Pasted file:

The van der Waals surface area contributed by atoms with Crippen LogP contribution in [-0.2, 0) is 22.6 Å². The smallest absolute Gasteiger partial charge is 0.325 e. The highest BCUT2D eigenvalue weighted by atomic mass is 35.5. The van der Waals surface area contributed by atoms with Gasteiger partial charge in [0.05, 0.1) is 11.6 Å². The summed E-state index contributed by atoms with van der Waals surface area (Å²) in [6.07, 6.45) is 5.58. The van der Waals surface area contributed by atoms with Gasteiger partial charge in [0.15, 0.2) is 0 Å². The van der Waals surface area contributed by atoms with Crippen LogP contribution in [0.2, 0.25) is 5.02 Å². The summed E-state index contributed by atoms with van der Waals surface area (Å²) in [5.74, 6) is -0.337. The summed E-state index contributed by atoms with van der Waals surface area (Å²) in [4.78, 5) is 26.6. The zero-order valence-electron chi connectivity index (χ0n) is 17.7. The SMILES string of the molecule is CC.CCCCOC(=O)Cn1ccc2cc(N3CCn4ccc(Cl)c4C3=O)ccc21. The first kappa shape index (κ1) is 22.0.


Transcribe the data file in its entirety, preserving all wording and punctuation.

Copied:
The van der Waals surface area contributed by atoms with Crippen LogP contribution in [-0.2, 0) is 22.6 Å². The smallest absolute Gasteiger partial charge is 0.325 e. The highest BCUT2D eigenvalue weighted by atomic mass is 35.5. The van der Waals surface area contributed by atoms with Gasteiger partial charge in [0.05, 0.1) is 11.6 Å². The summed E-state index contributed by atoms with van der Waals surface area (Å²) in [6.07, 6.45) is 5.58. The van der Waals surface area contributed by atoms with Gasteiger partial charge in [0.15, 0.2) is 0 Å². The van der Waals surface area contributed by atoms with Crippen LogP contribution in [0.2, 0.25) is 5.02 Å². The summed E-state index contributed by atoms with van der Waals surface area (Å²) in [5.74, 6) is -0.337. The summed E-state index contributed by atoms with van der Waals surface area (Å²) in [4.78, 5) is 26.6. The zero-order valence-electron chi connectivity index (χ0n) is 17.7. The SMILES string of the molecule is CC.CCCCOC(=O)Cn1ccc2cc(N3CCn4ccc(Cl)c4C3=O)ccc21. The first kappa shape index (κ1) is 22.0.